All I Want for Christmas is: A PADI Dive Medical


The main reason Vince and I decided to visit Tenerife at this time of year was to enable us to try out some Atlantic Ocean Scuba Diving. Tenerife-approximately 4 and a half hours away from the UK and part of the Canary Islands,  where the waters are not  as cold as other European destinations, was our chosen location.

Now I’d finally moved through the fear and stood on the cusp of starting to build a strong foundation for my very small amount of confidence grown, after our recent diving trip to Thailand. I wanted to continue before I lost my nerve.

The only way of course to do this is to actually dip a fin in the ocean, deal with the inevitable difficulties that arise along the way, each time you dive somewhere new, with a different company.

Yet first things first – Vince’s dive medical proved itself to now be out of date on closer inspection and so it was time to take another trip up to the London Hyperbaric and Wound Healing Centre at Whipps Cross Hospital, where he had previously gone through a rigorous step test to ensure his body could withstand the strenuous exercise that can be involved with diving. Needless to say the more he did, the better he performed.


  • PADI Dive Medical. £60
  • Patient history statement. Printed off from the GP. £10 (Each GP may charge differently)
  • A GP can perform a dive medical examination but many choose not too.

UK Diving Homepage

Although a PADI  medical is mainly necessary for training purposes and we were popping over for a fun dive, we have found in communication that some companies like to ensure one of these forms is filled out whenever a new diver appears at a resort, so have made sure that both of ours are up to date.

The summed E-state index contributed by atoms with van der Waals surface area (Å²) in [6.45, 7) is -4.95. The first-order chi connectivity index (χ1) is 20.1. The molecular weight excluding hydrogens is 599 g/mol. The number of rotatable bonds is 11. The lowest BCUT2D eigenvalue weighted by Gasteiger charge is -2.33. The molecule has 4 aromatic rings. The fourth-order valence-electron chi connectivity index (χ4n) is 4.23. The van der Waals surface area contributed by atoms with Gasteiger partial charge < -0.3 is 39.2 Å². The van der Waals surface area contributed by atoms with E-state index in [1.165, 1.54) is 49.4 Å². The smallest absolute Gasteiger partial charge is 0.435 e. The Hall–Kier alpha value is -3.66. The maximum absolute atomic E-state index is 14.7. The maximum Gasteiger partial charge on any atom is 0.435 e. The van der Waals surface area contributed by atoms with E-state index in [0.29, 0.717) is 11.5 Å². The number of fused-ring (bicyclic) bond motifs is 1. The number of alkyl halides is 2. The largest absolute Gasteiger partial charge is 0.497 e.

PADI Dive Medical

I wondered if they just needed to know about any medication a person was on.

Dr Mattijn Buwalda responded,

“It’s not just to do with the medication, it is to do with the underlying issue and how the exertion involved in Scuba Diving puts the body under pressure when under the water.”



For each individual who learns and chooses to scuba dive, it is also about understanding the risks. This to me is exactly where personal responsibility lies.

  • Obesity causes stress on the body’s internal organs.
  • Certain medications can affect the level of consciousness in a person and so in turn can impact on them when diving.
  • Studies are underway to assess how diabetes is affected by Scuba Diving.

The reality is though, that it is only because people have pushed the boundaries of accessing our underwater world (e.g not declaring asthma prior to diving)  has meant an increase in the level of inducement in allowing those with certain medical conditions the ability to Scuba Dive.

In Vince’s case – (both times) the doctor’s main interest was in asthma, which he had suffered with as a child, because compressed oxygen (dry air) can have an affect on this. It is also important to find out how the asthma is induced.

Please remember that although these medicals are performed for the different organisations(PADI/BSAC) there are also country regulations specific to each place and as we have encountered in Australia previously, even if you have a dive medical and are proficiently trained, if the captain of the boat or the owner of the school is not willing to take the risk of taking you out. You ain’t going diving with them.

Medical1 Diving Medicals







Have you taken a scuba diving medical and was it what you were expecting?

I’d love to know your thoughts…

Thanks to Liz- Patient Admin Manager for giving me permission to use photographs off the website.

Liz1 Meet The London Team


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